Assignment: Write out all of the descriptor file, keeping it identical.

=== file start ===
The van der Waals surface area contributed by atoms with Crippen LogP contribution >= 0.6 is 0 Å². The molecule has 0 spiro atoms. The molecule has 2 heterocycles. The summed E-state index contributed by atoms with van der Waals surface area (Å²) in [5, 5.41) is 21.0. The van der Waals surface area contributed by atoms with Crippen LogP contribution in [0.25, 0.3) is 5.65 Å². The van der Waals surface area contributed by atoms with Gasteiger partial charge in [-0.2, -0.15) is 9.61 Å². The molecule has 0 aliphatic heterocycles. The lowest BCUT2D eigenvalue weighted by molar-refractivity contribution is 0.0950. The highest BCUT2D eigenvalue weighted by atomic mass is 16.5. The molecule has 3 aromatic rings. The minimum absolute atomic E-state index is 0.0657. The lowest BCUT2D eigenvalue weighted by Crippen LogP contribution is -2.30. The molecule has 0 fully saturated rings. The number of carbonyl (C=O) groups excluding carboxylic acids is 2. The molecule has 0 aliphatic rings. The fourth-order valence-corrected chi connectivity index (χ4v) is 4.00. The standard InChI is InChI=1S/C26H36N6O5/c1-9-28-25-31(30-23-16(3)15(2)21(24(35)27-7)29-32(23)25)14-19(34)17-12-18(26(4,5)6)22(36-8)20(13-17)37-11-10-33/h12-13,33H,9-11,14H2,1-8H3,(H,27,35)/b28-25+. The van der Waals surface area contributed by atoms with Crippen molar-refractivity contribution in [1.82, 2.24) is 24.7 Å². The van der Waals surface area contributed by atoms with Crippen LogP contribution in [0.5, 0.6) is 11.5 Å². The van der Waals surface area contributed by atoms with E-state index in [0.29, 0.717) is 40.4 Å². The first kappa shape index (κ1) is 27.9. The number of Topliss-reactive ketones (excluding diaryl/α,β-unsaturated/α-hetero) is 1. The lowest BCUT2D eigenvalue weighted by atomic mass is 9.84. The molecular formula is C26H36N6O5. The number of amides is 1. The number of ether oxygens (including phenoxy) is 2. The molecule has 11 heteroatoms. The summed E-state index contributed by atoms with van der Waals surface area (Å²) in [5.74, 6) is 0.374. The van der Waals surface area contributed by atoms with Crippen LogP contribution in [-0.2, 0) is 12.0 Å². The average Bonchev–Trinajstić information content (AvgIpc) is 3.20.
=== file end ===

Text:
The van der Waals surface area contributed by atoms with Crippen LogP contribution >= 0.6 is 0 Å². The molecule has 0 spiro atoms. The molecule has 2 heterocycles. The summed E-state index contributed by atoms with van der Waals surface area (Å²) in [5, 5.41) is 21.0. The van der Waals surface area contributed by atoms with Crippen LogP contribution in [0.25, 0.3) is 5.65 Å². The van der Waals surface area contributed by atoms with Gasteiger partial charge in [-0.2, -0.15) is 9.61 Å². The molecule has 0 aliphatic heterocycles. The lowest BCUT2D eigenvalue weighted by molar-refractivity contribution is 0.0950. The highest BCUT2D eigenvalue weighted by atomic mass is 16.5. The molecule has 3 aromatic rings. The minimum absolute atomic E-state index is 0.0657. The lowest BCUT2D eigenvalue weighted by Crippen LogP contribution is -2.30. The molecule has 0 fully saturated rings. The number of carbonyl (C=O) groups excluding carboxylic acids is 2. The molecule has 0 aliphatic rings. The fourth-order valence-corrected chi connectivity index (χ4v) is 4.00. The standard InChI is InChI=1S/C26H36N6O5/c1-9-28-25-31(30-23-16(3)15(2)21(24(35)27-7)29-32(23)25)14-19(34)17-12-18(26(4,5)6)22(36-8)20(13-17)37-11-10-33/h12-13,33H,9-11,14H2,1-8H3,(H,27,35)/b28-25+. The van der Waals surface area contributed by atoms with Crippen molar-refractivity contribution in [1.82, 2.24) is 24.7 Å². The van der Waals surface area contributed by atoms with Crippen LogP contribution in [0.5, 0.6) is 11.5 Å². The van der Waals surface area contributed by atoms with E-state index in [0.29, 0.717) is 40.4 Å². The first kappa shape index (κ1) is 27.9. The number of Topliss-reactive ketones (excluding diaryl/α,β-unsaturated/α-hetero) is 1. The lowest BCUT2D eigenvalue weighted by atomic mass is 9.84. The molecular formula is C26H36N6O5. The number of amides is 1. The number of ether oxygens (including phenoxy) is 2. The molecule has 11 heteroatoms. The summed E-state index contributed by atoms with van der Waals surface area (Å²) in [5.74, 6) is 0.374. The van der Waals surface area contributed by atoms with Crippen LogP contribution in [-0.2, 0) is 12.0 Å². The average Bonchev–Trinajstić information content (AvgIpc) is 3.20.